I’ve been thinking a lot this week about conversation. In particular, I’ve been thinking about how woeful we are at it, and how perhaps the best thing I could do in service to the world would be to open my mouth one last time in order to swear an oath of silence.
My epiphany was triggered by a friend who sometimes drives me crazy with conversational surplus. It’s as if conversation is territory and (s)he’s determined to take over the world. Then I find myself getting into the battle, thinking that I have a right to some of this territory too, and first thing, there we are in World War II but with steely smiles and glasses of wine rather than guns and helmets. Each of us is determined to stake a claim on this bit of conversation and will fight to the death for it. On a global scale, it’s the Putin approach (though I admit I have a very superficial understanding of this current “crisis”, so it might not stand up as a metaphor).
One thing about being prohibited from entering a conversation is that you have a lot of time to pass judgement and to plan revenge. You also have a lot of time to observe the strategies that are being used to dominate the conversation. In my case, I discovered to my horror that I have a decent command of these techniques as well.
Let me pass on to you some of my observations, which might be useful to you in your own quest for domination:
The tank approach. Tanks pretty much go where they want and trample anything in their way. Roll! Lumber! Swivel! Knock that house down! A loud voice and sheer determination will stamp out other would-be conversational participants. When someone else makes a foray into the conversation, they don’t stand a chance under the treads.
Take no pauses. Here’s where you can use your knowledge of conjunctions to excellent effect. If you string all your ideas together with “and” or “but” or “uh” or “you know”, other people have a lot more trouble getting in. They’re used to entering a conversation on full stops or exclamation marks, and are generally too polite to blatantly interrupt.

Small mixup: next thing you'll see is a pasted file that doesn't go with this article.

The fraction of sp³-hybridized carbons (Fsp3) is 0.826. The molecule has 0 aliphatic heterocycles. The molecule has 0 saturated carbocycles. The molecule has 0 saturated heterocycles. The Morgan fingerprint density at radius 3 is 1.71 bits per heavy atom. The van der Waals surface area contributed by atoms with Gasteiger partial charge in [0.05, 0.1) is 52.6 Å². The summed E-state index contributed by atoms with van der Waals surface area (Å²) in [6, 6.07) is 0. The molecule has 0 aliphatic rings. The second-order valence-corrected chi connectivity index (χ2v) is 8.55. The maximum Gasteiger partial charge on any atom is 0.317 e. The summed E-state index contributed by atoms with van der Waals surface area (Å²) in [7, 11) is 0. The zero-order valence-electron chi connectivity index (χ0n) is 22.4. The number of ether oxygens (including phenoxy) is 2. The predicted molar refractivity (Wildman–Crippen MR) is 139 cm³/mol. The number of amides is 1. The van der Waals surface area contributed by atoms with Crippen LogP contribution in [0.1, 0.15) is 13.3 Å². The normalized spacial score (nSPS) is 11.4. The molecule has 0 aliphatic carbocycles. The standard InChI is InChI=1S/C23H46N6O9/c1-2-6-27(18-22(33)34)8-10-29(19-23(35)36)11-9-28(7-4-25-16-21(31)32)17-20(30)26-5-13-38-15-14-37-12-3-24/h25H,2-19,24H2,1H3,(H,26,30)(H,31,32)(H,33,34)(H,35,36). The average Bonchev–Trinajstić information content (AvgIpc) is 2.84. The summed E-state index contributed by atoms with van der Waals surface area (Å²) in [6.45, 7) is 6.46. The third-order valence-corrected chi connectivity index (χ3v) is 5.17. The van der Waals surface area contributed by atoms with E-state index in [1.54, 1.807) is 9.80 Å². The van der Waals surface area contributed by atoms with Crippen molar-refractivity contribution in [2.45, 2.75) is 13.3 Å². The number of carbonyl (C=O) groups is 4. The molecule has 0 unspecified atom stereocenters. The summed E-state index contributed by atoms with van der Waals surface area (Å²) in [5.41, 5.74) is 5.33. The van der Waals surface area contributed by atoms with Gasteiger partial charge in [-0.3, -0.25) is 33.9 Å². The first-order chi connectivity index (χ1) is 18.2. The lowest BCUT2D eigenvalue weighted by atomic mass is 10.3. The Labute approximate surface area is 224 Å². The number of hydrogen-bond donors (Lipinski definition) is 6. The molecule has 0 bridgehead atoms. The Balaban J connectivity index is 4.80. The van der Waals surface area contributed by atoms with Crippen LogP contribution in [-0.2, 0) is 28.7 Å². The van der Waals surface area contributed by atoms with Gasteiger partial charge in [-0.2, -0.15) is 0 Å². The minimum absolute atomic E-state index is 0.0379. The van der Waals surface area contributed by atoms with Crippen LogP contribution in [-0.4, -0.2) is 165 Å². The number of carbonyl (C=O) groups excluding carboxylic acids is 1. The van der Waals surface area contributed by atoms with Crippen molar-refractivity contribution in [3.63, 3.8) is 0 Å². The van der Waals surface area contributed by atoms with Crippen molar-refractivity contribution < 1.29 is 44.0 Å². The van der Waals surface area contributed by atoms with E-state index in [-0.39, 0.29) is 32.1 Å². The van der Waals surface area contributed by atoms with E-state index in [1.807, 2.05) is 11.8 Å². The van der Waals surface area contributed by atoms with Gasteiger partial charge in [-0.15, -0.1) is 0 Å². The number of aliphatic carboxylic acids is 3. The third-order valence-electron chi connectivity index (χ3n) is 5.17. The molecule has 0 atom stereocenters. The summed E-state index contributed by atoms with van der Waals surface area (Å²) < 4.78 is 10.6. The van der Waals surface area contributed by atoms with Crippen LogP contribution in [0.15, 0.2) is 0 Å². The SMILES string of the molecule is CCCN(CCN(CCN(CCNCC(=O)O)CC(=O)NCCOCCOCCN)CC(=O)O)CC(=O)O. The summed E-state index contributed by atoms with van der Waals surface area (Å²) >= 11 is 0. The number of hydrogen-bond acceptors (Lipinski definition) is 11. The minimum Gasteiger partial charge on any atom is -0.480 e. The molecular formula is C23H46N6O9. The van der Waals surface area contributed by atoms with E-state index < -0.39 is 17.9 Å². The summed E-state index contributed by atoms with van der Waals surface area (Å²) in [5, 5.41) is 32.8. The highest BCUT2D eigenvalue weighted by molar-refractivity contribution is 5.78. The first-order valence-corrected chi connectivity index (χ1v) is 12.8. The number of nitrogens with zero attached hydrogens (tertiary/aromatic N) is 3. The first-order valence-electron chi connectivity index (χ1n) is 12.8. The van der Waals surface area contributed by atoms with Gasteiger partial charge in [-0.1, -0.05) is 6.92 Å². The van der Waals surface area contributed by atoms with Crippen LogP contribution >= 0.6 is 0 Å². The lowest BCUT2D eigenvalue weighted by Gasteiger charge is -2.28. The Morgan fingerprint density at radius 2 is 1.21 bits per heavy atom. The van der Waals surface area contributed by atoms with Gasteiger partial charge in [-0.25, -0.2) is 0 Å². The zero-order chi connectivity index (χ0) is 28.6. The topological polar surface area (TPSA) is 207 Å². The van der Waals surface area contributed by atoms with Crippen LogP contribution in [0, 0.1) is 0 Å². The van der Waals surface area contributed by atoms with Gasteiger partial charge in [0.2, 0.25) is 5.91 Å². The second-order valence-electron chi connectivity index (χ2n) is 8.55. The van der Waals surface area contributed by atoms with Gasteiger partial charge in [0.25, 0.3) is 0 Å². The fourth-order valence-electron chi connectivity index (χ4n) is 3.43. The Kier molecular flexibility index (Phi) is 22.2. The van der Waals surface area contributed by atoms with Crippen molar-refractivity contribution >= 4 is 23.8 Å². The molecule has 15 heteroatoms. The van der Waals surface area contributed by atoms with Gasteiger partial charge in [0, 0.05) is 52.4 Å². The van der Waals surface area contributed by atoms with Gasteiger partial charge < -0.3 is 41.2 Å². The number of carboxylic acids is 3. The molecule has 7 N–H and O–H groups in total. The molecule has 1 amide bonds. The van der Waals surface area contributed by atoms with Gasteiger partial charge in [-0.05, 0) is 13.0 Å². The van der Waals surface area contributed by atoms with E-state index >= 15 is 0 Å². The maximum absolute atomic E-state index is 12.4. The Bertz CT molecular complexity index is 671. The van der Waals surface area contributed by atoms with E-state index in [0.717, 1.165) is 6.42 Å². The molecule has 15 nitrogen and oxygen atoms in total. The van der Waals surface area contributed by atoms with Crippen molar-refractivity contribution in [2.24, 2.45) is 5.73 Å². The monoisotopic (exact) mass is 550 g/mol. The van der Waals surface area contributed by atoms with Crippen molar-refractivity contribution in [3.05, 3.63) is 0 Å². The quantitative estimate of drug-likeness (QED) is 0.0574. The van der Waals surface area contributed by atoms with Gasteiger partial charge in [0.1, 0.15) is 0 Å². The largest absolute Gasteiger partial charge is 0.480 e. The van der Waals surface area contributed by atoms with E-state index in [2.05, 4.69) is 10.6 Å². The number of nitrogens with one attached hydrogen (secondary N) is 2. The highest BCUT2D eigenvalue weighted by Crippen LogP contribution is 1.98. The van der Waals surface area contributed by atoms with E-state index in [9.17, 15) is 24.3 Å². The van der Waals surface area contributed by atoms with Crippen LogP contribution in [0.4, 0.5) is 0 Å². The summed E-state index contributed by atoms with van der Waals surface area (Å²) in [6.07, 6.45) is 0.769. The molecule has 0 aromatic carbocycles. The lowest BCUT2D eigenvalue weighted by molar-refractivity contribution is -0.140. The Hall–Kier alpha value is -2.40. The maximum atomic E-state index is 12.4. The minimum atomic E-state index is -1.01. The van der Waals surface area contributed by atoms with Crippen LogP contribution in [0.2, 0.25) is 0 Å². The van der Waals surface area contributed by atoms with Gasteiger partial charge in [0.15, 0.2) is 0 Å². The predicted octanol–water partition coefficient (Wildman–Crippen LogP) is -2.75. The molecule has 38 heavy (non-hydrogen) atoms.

Stay focused on YOU. People give polite little coughs, lean forward and wiggle their fingers to signal that they’d like to say something. Don’t let these hints distract you.
Ask only rhetorical questions. If you ask real ones, you’re going to have to stop while someone answers. Otherwise your dominator’s game becomes too obvious and a UN force will be called in.
Imitate the juvenile magpie. The mature magpie (the Australia version, at least) has one of the most melodic warbles on the face of the earth. But the young ones?—you’d never believe they’d have a hope of turning out. “Screek, screek, screek, screek…” –non-stop, ad infinitum, monotonic. You’d think the parents would gently put them to permanent sleep. Not my favourite aspect of country living, tolerated only because experience says that in two or three months they’ll be trilling Beethoven like their parents do.
I digress, but you might take my point. Keep to a relentless monotone and you’ll wear them all down in short order.
Drown ’em in detail. “I looked it up online and it was $42.99 at Bunnings but only $38.75 at Masters, but I decided to get it at Bunnings anyway because it’s 4.3 kilometres closer…and…uh… with the price we’re paying for petrol, my last fill up was…” Experts at this approach never ask if the topic is of interest. They’re good at ignoring body language, knowing that it’s dangerous to check for glazed eyes or that special tense-jaw look which could signal stifling a yawn.
…And these strategies only skim the surface, I’m afraid.
So for a few days this week I thought my choice was to head into seclusion or to master domination myself. I raised the issue with Rick, and, man-style, he immediately invented a fix. “There should be an app,” he said gleefully. “You set it on the table and it measures the duration of every voice it hears. After an hour it rings a bell and tells you the result: ‘Sam, 58 minutes. Silence, 30 seconds. Everyone else, 1 minute 30 seconds.’”
That depressed me because (a) we don’t have this app, and (b) I could picture the social chaos that would result if we used it.
It was in this space of resignation that I went yesterday as a guest to our Shedders guys’ Men’s Group meeting. And here a miracle occurred.
The men, and their guests, sat around for three hours together. Everyone spoke from their hearts about what was important in their lives; everyone listened closely, not once interrupting, asking questions if the speaker invited feedback.
As I listened, I thought, this is real conversation. This is why we’re on the face of the earth and why we seek relationships.
At the end of the evening, I felt deeply connected to the other people in the room and more ready to dive back into my day-to-day life. And it all happened through peaceful conversation! No warfare, no strategies, no domination—just people wanting to contribute and be in relationship.
So I won’t be heading into verbal seclusion. There’s still too much work to be done.
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P.S. I’m reminded of a post Eve wrote on her blog, many months ago. Check it out here.